• Original uses discount factor $\gamma$, standard does not (equivalent to picking $\gamma = 1$)
  • Original takes into account at which point in time rewards were observed, standard does not

That last point is the one your question mainly seems to be about. Your idea of using a standard implementation, but accumulating any intermediate rewards and treating them as one large terminal reward, would not be the same. Actually taking into account the times at which rewards were observed, as done in the original UCT, can lead to more accurate value estimates in nodes in the middle of the tree (or at least to finding them more quickly). Your idea would be equivalent to learning from Monte-Carlo backups in Reinforcement Learning literature (e.g. Sutton and Barto's book), whereas the original UCT implementation would be more similar to learning from TD($0$) backups.

Note that, when talking about the "standard" implementation of UCT, that's very often in papers about two-player zero-sum games in which all intermediate rewards have a value of $0$, discounting is considered to be unimportant (i.e. $\gamma = 1$), and only terminal game states have a non-zero reward. In this special case, the two ideas do become equivalent.


What does the UpdateValue function in line 12 does exactly? In the text it says it is used to adjust the state-action pair value at a given depth, will this be used to the selection? How is this calculated exactly?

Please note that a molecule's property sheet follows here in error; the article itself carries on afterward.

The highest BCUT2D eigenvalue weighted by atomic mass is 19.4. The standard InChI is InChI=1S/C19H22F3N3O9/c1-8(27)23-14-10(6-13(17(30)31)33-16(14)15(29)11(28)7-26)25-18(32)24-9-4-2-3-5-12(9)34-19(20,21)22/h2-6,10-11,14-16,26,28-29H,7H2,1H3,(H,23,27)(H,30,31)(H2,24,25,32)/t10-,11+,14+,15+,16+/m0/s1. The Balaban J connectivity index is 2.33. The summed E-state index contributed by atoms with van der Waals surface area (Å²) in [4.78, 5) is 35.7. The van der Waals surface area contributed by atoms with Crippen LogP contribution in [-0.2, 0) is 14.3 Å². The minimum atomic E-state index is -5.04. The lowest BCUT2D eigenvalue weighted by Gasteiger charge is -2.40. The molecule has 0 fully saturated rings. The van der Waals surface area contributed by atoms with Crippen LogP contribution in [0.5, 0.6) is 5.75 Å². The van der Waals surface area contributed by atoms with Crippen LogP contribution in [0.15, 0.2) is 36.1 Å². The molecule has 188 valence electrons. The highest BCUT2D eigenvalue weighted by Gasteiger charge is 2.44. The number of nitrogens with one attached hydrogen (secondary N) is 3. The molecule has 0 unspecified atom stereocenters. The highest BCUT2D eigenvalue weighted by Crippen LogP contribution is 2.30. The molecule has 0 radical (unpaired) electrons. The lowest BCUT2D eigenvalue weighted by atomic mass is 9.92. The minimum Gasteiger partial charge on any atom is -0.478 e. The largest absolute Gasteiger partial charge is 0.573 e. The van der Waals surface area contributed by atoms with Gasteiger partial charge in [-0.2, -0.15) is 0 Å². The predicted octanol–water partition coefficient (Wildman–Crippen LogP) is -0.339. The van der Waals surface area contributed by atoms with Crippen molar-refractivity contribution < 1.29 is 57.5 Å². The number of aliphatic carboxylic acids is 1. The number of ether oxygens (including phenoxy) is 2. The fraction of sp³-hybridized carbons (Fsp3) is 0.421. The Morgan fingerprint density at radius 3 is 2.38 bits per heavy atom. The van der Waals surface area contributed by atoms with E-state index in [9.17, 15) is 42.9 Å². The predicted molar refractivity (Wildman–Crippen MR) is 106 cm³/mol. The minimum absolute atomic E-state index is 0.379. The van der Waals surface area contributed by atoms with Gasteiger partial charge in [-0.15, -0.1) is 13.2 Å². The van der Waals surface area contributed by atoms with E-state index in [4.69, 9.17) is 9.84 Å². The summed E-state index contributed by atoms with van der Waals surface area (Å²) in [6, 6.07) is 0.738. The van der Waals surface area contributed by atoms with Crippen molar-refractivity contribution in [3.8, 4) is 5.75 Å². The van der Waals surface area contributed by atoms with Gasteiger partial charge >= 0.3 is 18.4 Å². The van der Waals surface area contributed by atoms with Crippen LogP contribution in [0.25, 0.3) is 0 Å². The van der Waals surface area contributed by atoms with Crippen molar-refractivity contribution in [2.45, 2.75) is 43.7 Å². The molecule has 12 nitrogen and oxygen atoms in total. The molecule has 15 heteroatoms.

This would be done in the "standard" way. The visit count is incremented, and $q$ could be added to a sum of all $q$ values ever observed during the search for that state-action pair, such that the average score can be computed as the sum of $q$ scores divided by visit count. This average score is the $\bar{X}$ used in Selection.


What is the depth parameter needed for? Is it related with the UpdateValue?

I think it's usually not really needed. In the paper they describe that it may be considered to have a depth cut-off. From paper:

"This can be the reach of a terminal state, or episodes can be cut at a certain depth (line 8)."

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  • $\begingroup$ if that corresponds to the average score, how can we guarantee it will be bounded between 0 and 1? Even if each individual reward is in between those bounds we cannot say that the sum $R + \gamma R_1 +... $ will be in the same bounds right? $\endgroup$ – Miguel Saraiva Jul 16 at 16:05
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    $\begingroup$ @MiguelSaraiva In practice that may be difficult, yes. In theory, you can always guarantee it if you have a fully defined MDP with $\gamma < 1$ or with a theoretical limit on the episode durations. Then you can always find at least some theoretical upper bound on the magnitude of such a discounted sum, and map it to lie in $[0, 1]$ by dividing all rewards by that upper bound. Those $[0, 1]$ bounds are normally only really important for the theoretical proofs anyway, in practice it's fine if we violate them (though sticking to them might make hyperparam tuning easier). $\endgroup$ – Dennis Soemers Jul 16 at 16:40